The “Better Way” tax plan trumpeted by House Speaker Paul Ryan (R-WI) and the House GOP would provide massive tax cuts for the wealthy, giving the wealthiest 1 percent of households almost all of the plan’s tax reductions by 2025, according to a new analysis.
The 37-page report, released Friday by the Tax Policy Center—a joint project of the Urban Institute and the Brookings Institution—found that though taxes would drop for taxpayers across the board in 2017, the vast majority of savings would be directed to the ultra-wealthy. The analysis found that three-quarters of tax cuts would go to the top 1 percent of taxpayers and those who have incomes of more than $3.7 million.
This group of high-income earners, which make up just 0.1 percent of the population, “would experience an average tax cut of about $1.3 million, 16.9 percent of after-tax income.”
The poorest fifth of households in the United States would have their taxes decrease by an average of about $50—0.4 percent of their after-tax income. The middle fifth of households would see an average of about $260 in tax cuts.
Roe has collapsed in Texas, and that's just the beginning.
Stay up to date with The Fallout, a newsletter from our expert journalists.
But by 2025, “the top 1 percent of households would receive nearly 100 percent of the total tax reduction,” according to the Tax Policy Center’s report.
“Overwhelmingly, the majority of the tax reduction is focused on very high-income households,” Joe Rosenberg, a senior research associate at the Urban Institute who worked on the report, told Rewire.
Rosenberg said when it comes to people who earn low wages, “the truth is [the House’s tax plan] just doesn’t do a whole lot.” Though it is possible for a tax plan to work to alleviate poverty, the changes proposed in the Republican plan “by and large wash out for most low-income people” and ”they don’t see much impact from this reform,” Rosenberg said.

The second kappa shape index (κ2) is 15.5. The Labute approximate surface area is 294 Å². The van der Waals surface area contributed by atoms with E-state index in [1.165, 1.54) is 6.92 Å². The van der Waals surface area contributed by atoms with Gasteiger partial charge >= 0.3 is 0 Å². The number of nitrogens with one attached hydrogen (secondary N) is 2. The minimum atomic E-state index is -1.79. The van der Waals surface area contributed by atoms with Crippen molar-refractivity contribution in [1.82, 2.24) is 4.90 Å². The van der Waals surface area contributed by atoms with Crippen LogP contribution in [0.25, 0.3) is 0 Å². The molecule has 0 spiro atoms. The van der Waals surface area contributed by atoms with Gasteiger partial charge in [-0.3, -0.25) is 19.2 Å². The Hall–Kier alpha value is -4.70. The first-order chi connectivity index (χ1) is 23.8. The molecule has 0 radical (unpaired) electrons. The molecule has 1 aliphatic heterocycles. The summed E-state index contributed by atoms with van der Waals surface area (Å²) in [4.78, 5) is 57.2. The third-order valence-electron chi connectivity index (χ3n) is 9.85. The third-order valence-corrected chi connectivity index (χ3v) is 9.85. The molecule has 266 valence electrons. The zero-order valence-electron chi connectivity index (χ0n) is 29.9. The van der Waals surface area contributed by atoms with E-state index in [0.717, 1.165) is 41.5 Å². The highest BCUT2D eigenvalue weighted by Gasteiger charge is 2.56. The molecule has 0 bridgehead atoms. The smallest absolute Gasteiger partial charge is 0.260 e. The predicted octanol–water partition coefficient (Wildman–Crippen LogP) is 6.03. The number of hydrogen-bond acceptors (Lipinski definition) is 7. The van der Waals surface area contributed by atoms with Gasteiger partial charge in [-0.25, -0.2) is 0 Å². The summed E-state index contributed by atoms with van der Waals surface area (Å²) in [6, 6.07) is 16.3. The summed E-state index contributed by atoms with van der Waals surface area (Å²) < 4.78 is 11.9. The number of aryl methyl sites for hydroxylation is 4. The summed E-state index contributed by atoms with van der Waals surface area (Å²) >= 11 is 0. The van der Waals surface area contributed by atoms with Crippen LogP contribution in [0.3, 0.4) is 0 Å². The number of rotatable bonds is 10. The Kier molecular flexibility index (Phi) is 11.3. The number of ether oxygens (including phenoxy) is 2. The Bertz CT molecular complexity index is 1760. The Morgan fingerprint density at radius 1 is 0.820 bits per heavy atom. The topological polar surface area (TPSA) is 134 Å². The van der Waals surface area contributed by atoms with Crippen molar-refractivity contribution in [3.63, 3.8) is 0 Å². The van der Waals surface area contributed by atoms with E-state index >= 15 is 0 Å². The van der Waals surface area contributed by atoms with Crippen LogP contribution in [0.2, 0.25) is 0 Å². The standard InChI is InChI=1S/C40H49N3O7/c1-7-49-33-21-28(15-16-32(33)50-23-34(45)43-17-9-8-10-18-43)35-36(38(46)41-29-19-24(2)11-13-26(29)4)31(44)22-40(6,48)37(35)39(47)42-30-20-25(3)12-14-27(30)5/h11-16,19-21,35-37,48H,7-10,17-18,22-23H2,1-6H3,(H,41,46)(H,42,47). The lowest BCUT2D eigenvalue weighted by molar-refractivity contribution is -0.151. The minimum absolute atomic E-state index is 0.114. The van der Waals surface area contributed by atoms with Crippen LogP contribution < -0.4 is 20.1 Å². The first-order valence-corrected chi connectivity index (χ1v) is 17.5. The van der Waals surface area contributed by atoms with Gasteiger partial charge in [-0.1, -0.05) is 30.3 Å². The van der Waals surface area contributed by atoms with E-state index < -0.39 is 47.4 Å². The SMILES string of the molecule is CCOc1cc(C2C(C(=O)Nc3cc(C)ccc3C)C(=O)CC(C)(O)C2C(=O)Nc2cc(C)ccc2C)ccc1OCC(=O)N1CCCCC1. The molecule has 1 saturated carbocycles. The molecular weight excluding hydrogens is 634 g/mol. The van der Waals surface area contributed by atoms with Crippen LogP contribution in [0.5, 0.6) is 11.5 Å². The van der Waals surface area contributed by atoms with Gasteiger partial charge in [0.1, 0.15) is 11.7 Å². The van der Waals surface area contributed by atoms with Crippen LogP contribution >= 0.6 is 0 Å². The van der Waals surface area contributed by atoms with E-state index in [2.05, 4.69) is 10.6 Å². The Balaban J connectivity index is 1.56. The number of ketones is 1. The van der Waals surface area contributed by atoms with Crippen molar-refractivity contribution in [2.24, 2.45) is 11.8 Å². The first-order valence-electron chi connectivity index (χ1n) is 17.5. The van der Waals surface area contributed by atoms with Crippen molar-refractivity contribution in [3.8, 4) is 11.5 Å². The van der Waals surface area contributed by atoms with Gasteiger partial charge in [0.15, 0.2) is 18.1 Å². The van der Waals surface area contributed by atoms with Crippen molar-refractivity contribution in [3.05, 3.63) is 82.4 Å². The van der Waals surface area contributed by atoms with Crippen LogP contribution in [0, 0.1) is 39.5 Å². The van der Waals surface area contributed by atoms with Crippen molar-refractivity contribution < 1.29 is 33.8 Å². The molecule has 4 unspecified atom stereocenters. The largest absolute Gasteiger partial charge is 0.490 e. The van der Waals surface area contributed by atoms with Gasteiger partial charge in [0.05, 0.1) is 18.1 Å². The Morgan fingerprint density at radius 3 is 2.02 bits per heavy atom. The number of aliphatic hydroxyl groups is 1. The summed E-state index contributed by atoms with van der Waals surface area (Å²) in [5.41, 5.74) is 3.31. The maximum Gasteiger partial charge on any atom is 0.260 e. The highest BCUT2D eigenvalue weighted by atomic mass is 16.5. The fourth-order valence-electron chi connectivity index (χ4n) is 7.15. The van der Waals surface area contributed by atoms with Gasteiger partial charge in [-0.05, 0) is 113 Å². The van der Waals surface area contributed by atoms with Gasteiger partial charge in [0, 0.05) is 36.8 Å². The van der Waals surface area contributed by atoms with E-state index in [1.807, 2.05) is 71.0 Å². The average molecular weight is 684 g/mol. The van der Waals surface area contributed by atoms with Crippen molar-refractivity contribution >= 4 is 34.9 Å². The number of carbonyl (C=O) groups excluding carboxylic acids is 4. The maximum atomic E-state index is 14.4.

The federal government would take in about $3.1 trillion less in taxes over the next decade under the Republican plan, according to the Tax Policy Center.
Ryan has undergone an intensive effort to rebrand himself and other Republicans as compassionate toward those living in poverty, going as far as to denounce his notorious “makers” and “takers” rhetoric that demonized families with low incomes.
Ryan’s supposed goals of alleviating poverty didn’t make it into the GOP’s “Better Way” tax plan. “That’s not really the focus” of the plan, said Rosenberg, who characterized the proposals as “business-centered reform.”
It does not do “a whole lot in terms of using the tax code to funnel more resources towards low-income people,” he continued.
Ryan and House Republicans in June pitched a policy plan featuring ideas for combating poverty, but policy experts swiftly called out the proposals for doing more harm than good for those who earn low wages.
Drew Hammill, a spokesperson for House Minority Leader Nancy Pelosi (D-CA), told the Huffington Post that Ryan’s tax plan provided more evidence that Republican lawmakers were catering to the wealthy.
“Speaker Ryan’s Wrong Way tax plan makes it crystal clear that House Republicans are here solely to do the bidding of the super-rich,” Hammill said.
“Instead of working to advance a plan to reform the tax code and close wasteful loopholes that benefit corporate interests and the wealthy, Speaker Ryan has made plain his allegiance to the failed, trickle down policies that do nothing to address the needs of hard-working families,” he continued.
Ryan’s office did not responded to a request for comment.